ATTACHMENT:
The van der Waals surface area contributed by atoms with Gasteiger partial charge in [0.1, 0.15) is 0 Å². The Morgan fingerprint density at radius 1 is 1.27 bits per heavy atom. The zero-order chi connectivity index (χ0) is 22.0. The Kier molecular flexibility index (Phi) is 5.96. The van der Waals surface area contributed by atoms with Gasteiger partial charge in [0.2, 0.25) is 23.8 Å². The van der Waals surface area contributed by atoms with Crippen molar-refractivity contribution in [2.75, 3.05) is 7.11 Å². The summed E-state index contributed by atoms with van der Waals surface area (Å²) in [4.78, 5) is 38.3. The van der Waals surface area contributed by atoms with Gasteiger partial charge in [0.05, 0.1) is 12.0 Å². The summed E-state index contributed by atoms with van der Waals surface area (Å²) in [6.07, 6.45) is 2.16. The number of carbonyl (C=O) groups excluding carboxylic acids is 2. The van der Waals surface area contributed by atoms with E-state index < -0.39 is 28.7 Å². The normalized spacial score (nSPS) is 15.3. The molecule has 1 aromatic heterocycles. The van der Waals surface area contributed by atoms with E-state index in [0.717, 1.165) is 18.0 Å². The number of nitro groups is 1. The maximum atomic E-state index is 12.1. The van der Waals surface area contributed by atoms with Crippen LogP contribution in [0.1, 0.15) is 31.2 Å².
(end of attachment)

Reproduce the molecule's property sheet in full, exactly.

The van der Waals surface area contributed by atoms with Gasteiger partial charge in [0.1, 0.15) is 0 Å². The Morgan fingerprint density at radius 1 is 1.27 bits per heavy atom. The zero-order chi connectivity index (χ0) is 22.0. The Kier molecular flexibility index (Phi) is 5.96. The van der Waals surface area contributed by atoms with Gasteiger partial charge in [0.2, 0.25) is 23.8 Å². The van der Waals surface area contributed by atoms with Crippen molar-refractivity contribution in [2.75, 3.05) is 7.11 Å². The summed E-state index contributed by atoms with van der Waals surface area (Å²) in [4.78, 5) is 38.3. The van der Waals surface area contributed by atoms with Gasteiger partial charge in [0.05, 0.1) is 12.0 Å². The summed E-state index contributed by atoms with van der Waals surface area (Å²) in [6.07, 6.45) is 2.16. The number of carbonyl (C=O) groups excluding carboxylic acids is 2. The van der Waals surface area contributed by atoms with E-state index < -0.39 is 28.7 Å². The normalized spacial score (nSPS) is 15.3. The molecule has 1 aromatic heterocycles. The van der Waals surface area contributed by atoms with E-state index in [0.717, 1.165) is 18.0 Å². The number of nitro groups is 1. The maximum atomic E-state index is 12.1. The van der Waals surface area contributed by atoms with Crippen LogP contribution in [0.1, 0.15) is 31.2 Å².